Over the last 40 years, successive United Kingdom governments have expanded the role of the private sector in delivering public services.
One of the first sectors to be outsourced to private companies was facilities management – the cleaning, maintenance, and security of public buildings. With over 135,000 properties in the public estate, UK government procurement makes up around £13 billion of this £65 billion industry. Most of these contracts are awarded to larger companies and more and more go to global corporations. In 2018 companies who received more than £100 million in revenue from government business accounted for more than a fifth of all procurement spending, and this has likely increased over the last four years.
Outsourcing has many ramifications for those working in the sector and for the public who are affected not only by the quality of the service, but also the level of risk the government is taking on.
In 2018, the public saw the spectacular collapse of Carillion, the second-largest construction and services contractor in the UK holding 420 public contracts. Carillion left £7billion in debts, caused 3,000 job losses and left its public sector works in chaos. In the last few years, questions have been raised as to what lessons the government has learnt from Carillion’s collapse; there appears to be a continuity in the approach of prioritising the lowest bidder over other considerations such as the viability of the bid, quality of service, the pay and conditions of workers and the track record of these companies.
the majority of the larger companies involved in facilities management have broken UK law and almost all their parent companies have broken US law at some point.
The race to the bottom in bidding corresponds with a downward trend in wages and conditions. Many workers see their pay and conditions get worse each time their contract is transferred to a new employer. Over the last few years trade unions have been supporting cleaners, caterers, porters and security guards employed by facility management companies in their fight to be paid the same as their in-housed colleagues, with parity of holiday pay and sick leave. PCS members at the Department of Business, Energy and Industrial Strategy have recently resolved a pay dispute with Aramark, and suspended action with ISS over workplace safety protocols, having been largely successful in their 2019 strike action against these same companies. In March 2022, Unison won a campaign to in-source workers at five London hospitals. Since 2019 Mitie, Serco, Compass, and Sodexo, companies that hold some of the largest government contracts have all been embroiled in disputes with the workers transferred to them as part of these contracts.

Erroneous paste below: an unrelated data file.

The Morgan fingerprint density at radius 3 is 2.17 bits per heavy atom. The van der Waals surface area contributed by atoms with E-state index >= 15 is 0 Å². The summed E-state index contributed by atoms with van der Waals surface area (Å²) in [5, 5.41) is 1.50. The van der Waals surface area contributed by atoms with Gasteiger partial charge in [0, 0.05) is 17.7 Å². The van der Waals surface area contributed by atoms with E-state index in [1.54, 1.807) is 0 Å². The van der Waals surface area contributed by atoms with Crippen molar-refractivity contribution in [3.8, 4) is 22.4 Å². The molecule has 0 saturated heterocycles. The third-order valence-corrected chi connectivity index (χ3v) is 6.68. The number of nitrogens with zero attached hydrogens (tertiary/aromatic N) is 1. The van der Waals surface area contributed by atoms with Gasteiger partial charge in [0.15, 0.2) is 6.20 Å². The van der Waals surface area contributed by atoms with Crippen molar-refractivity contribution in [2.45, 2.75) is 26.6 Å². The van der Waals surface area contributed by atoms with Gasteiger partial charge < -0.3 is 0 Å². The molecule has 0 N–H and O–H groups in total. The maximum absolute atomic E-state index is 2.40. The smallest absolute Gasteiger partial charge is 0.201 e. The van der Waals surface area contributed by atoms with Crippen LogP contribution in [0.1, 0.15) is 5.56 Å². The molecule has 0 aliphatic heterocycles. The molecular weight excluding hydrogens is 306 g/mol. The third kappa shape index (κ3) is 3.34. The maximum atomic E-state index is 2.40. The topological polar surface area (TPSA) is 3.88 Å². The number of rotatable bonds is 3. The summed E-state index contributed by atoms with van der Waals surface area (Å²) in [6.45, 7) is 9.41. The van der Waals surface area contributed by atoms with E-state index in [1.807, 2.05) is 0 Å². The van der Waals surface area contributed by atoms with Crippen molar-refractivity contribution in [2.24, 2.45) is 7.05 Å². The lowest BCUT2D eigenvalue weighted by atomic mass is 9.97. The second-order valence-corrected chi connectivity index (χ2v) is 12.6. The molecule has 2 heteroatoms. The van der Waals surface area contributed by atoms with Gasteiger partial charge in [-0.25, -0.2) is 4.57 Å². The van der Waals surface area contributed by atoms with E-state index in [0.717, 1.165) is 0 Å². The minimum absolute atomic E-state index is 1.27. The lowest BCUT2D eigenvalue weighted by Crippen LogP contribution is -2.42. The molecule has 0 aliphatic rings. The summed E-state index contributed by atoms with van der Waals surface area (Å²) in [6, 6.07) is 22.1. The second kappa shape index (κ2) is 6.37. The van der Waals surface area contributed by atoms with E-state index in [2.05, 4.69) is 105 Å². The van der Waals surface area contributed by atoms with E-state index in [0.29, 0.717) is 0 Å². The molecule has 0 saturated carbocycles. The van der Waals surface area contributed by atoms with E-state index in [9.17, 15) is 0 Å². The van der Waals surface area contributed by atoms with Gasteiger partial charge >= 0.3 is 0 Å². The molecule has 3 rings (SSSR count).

And what about the track record of these companies? It might surprise people to know that companies found guilty of corporate lawbreaking continue to be awarded lucrative contracts by the UK government. This is where Violation Tracker comes in. Violation Tracker UK collates information on corporate infringements from 49 different government agencies. With more than 77,000 entries, this database proves an invaluable resource in tracking breaches of the law from fraud to labour standards violations. Civil servants and local governments responsible for awarding contracts simply need to type the name of the bidding company into Violation Tracker to see whether this company, or its parent company, have a record of corporate misconduct since 2010.